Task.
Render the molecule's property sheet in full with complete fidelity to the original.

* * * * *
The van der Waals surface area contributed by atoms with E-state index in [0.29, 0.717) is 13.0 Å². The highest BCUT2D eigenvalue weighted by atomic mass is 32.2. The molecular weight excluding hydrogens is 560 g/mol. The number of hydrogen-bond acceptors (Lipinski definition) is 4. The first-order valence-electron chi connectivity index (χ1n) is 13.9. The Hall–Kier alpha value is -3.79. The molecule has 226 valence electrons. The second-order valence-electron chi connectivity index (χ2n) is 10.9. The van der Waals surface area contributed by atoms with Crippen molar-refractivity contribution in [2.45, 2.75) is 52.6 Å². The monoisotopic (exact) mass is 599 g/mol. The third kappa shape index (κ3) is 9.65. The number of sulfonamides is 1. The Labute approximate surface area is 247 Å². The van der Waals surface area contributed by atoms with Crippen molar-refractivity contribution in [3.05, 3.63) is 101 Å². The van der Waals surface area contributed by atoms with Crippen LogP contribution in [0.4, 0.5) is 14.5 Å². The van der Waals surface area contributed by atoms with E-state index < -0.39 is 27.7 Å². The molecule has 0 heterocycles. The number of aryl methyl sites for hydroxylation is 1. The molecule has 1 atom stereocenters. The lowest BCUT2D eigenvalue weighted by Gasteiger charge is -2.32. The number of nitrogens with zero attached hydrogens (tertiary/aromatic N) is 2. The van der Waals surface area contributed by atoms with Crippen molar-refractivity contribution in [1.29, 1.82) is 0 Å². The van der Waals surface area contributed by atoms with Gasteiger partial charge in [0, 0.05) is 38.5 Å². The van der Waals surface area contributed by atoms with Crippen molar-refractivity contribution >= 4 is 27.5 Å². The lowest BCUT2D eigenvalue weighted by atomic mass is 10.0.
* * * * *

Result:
The van der Waals surface area contributed by atoms with E-state index in [0.29, 0.717) is 13.0 Å². The highest BCUT2D eigenvalue weighted by atomic mass is 32.2. The molecular weight excluding hydrogens is 560 g/mol. The number of hydrogen-bond acceptors (Lipinski definition) is 4. The first-order valence-electron chi connectivity index (χ1n) is 13.9. The Hall–Kier alpha value is -3.79. The molecule has 226 valence electrons. The second-order valence-electron chi connectivity index (χ2n) is 10.9. The van der Waals surface area contributed by atoms with Crippen molar-refractivity contribution in [2.45, 2.75) is 52.6 Å². The monoisotopic (exact) mass is 599 g/mol. The third kappa shape index (κ3) is 9.65. The number of sulfonamides is 1. The Labute approximate surface area is 247 Å². The van der Waals surface area contributed by atoms with Crippen molar-refractivity contribution in [3.05, 3.63) is 101 Å². The van der Waals surface area contributed by atoms with Crippen LogP contribution in [0.4, 0.5) is 14.5 Å². The van der Waals surface area contributed by atoms with E-state index < -0.39 is 27.7 Å². The molecule has 0 heterocycles. The number of aryl methyl sites for hydroxylation is 1. The molecule has 1 atom stereocenters. The lowest BCUT2D eigenvalue weighted by Gasteiger charge is -2.32. The number of nitrogens with zero attached hydrogens (tertiary/aromatic N) is 2. The van der Waals surface area contributed by atoms with Crippen molar-refractivity contribution in [1.29, 1.82) is 0 Å². The van der Waals surface area contributed by atoms with Gasteiger partial charge in [0, 0.05) is 38.5 Å². The van der Waals surface area contributed by atoms with Crippen molar-refractivity contribution >= 4 is 27.5 Å². The lowest BCUT2D eigenvalue weighted by atomic mass is 10.0.